I've been reading about GR recently and I can follow the derivation of a Schwarzschild solution to it's final and well known form in Schwarzschild coordinates.

The orbit stability argument (for a massive test particle) is also clear - no stable circular orbit can exists for $r<6M$.

What usually follows after that is a calculation for the Earth:

$r = 6GM/c^2 = 0.03m$

radius of the Earth $= 6300km$.

So comparing them one notes that it is not a problem for the Earth because 0.03m is well below the surface.

My question is - how can we make such a comparision? Radius of a planet is measured in spherical coordinates but $r$ in $r=6M$ is in Schwartzschild coordinates - while deriving Schwartschild solution one starts with spherical coordinates but makes a lot of coordinates transformations so the resulting $r$ is really a very complicated function of a spherical radius and comparing their values seems wrong.

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    $\begingroup$ Much more simply: within Earth spacetime geometry is not Schwarzschild. It is Schwarzschild outside Earth if three simplifying assumptions are done: 1) Earth's mass distribution is spherically symmetric 2) Earth's rotation is neglected 3) Earth is alone into space (no Sun, no Moon, etc.). The value 0.03 m << Earth radius only means that spacetime geometry around Earth is very slightly affected by its mass - it departs very little from being Lorentzian. $\endgroup$
    – Elio Fabri
    Sep 23, 2018 at 13:07
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    $\begingroup$ while deriving Schwartschild solution one starts with spherical coordinates but makes a lot of coordinates transformations This sounds to me like a misunderstanding, although it's hard to be certain without seeing what source you're reading. There is no underlying, flat-space system of spherical coordinates that later gets transformed to Schwarzschild coordinates. $\endgroup$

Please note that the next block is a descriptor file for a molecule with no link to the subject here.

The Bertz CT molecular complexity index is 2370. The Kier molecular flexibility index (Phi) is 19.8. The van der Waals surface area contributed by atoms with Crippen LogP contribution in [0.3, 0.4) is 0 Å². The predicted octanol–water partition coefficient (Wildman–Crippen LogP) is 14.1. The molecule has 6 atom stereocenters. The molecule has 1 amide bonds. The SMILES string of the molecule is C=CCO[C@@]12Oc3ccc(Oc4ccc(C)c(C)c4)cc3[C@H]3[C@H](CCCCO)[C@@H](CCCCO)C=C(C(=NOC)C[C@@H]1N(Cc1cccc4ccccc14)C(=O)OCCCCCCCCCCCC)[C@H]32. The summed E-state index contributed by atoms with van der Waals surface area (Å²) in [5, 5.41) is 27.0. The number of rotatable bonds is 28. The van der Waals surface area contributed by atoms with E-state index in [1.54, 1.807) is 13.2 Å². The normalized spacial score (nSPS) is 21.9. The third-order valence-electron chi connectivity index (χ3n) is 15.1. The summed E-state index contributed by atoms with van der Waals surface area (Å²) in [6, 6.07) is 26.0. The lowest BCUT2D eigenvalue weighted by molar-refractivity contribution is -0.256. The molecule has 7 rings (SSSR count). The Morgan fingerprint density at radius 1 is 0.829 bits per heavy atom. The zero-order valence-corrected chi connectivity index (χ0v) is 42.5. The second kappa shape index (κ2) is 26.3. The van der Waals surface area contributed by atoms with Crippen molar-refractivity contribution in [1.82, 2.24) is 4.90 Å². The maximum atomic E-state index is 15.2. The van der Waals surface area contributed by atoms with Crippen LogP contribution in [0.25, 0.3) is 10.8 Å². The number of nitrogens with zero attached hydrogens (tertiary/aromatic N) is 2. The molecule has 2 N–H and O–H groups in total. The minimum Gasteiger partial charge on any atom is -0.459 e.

– user4552
    Sep 23, 2018 at 14:46

2 Answers 2


The Schwarzschild coordinate $r$ is defined so that the area of an $r=const.$ surface is $4\pi r^2$ with the area being evaluated using the metric at fixed $t$. This means that one can regard our (to a very good approximation) flat space-time radius $r$ as coinciding with the Schwarzschild coordinate $r$ once we are outside the body of the earth. (The Schwarzschild metric does not apply inside he earth)

  • $\begingroup$ Thanks for answering but it is not exactly what I have a problem with. Yes, I know about S2-foliation and that it is an exterior solution. The thing I cannot understand is if we do a coordinate transformation: r -> r' = f(r) then it is not meaningful to do a comparision of the form: r < r' and we do a lot of tranformations when deriving Schwartzschild solution $\endgroup$
    – shull
    Sep 23, 2018 at 13:31

The comparison is still valid, although what it means is a little hidden. The Schwarzschild r coordinate is defined as the square root of the surface area of a sphere at that distance divided by $4 \pi$. In other words $A=4\pi r^2$.

So saying that the radius of the earth is greater than $0.03 m$ is saying that the surface area of the earth is greater than $0.01 m^2$, which is clearly true. And saying that the radius of the Earth is $6300 km$ is saying that it’s surface area is $4\pi (6300 km)^2$ which if we are approximating the earth as spherically symmetric and non rotating is approximately true.


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